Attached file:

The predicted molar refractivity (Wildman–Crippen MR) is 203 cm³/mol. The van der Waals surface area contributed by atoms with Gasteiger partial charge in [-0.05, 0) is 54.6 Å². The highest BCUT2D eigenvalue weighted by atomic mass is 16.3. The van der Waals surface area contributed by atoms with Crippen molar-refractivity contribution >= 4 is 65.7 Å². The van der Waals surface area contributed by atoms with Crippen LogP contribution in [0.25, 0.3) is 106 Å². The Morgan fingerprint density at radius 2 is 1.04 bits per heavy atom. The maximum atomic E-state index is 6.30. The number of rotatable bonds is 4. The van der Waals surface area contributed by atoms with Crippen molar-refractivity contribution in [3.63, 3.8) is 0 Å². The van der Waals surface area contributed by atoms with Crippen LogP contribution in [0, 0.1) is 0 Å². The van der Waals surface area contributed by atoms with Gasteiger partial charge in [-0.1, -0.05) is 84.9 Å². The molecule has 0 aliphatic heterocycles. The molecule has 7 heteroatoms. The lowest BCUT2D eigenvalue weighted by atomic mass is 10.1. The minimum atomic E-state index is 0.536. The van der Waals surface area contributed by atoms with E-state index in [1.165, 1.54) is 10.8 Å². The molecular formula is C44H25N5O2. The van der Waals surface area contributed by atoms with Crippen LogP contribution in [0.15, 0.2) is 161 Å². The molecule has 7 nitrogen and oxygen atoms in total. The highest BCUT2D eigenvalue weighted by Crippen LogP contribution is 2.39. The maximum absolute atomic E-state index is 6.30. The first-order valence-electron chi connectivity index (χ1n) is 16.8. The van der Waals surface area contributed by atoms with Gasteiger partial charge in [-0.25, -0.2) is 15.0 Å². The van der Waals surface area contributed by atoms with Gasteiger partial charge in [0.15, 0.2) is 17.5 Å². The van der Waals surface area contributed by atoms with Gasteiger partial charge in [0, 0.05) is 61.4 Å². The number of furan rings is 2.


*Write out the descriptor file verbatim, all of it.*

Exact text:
The predicted molar refractivity (Wildman–Crippen MR) is 203 cm³/mol. The van der Waals surface area contributed by atoms with Gasteiger partial charge in [-0.05, 0) is 54.6 Å². The highest BCUT2D eigenvalue weighted by atomic mass is 16.3. The van der Waals surface area contributed by atoms with Crippen molar-refractivity contribution >= 4 is 65.7 Å². The van der Waals surface area contributed by atoms with Crippen LogP contribution in [0.25, 0.3) is 106 Å². The Morgan fingerprint density at radius 2 is 1.04 bits per heavy atom. The maximum atomic E-state index is 6.30. The number of rotatable bonds is 4. The van der Waals surface area contributed by atoms with Crippen molar-refractivity contribution in [3.63, 3.8) is 0 Å². The van der Waals surface area contributed by atoms with Crippen LogP contribution in [0, 0.1) is 0 Å². The van der Waals surface area contributed by atoms with Gasteiger partial charge in [-0.1, -0.05) is 84.9 Å². The molecule has 0 aliphatic heterocycles. The molecule has 7 heteroatoms. The lowest BCUT2D eigenvalue weighted by atomic mass is 10.1. The minimum atomic E-state index is 0.536. The van der Waals surface area contributed by atoms with E-state index in [1.165, 1.54) is 10.8 Å². The molecular formula is C44H25N5O2. The van der Waals surface area contributed by atoms with Crippen LogP contribution in [0.15, 0.2) is 161 Å². The molecule has 7 nitrogen and oxygen atoms in total. The highest BCUT2D eigenvalue weighted by Crippen LogP contribution is 2.39. The maximum absolute atomic E-state index is 6.30. The first-order valence-electron chi connectivity index (χ1n) is 16.8. The van der Waals surface area contributed by atoms with Gasteiger partial charge in [-0.25, -0.2) is 15.0 Å². The van der Waals surface area contributed by atoms with Gasteiger partial charge in [0.15, 0.2) is 17.5 Å². The van der Waals surface area contributed by atoms with Gasteiger partial charge in [0, 0.05) is 61.4 Å². The number of furan rings is 2.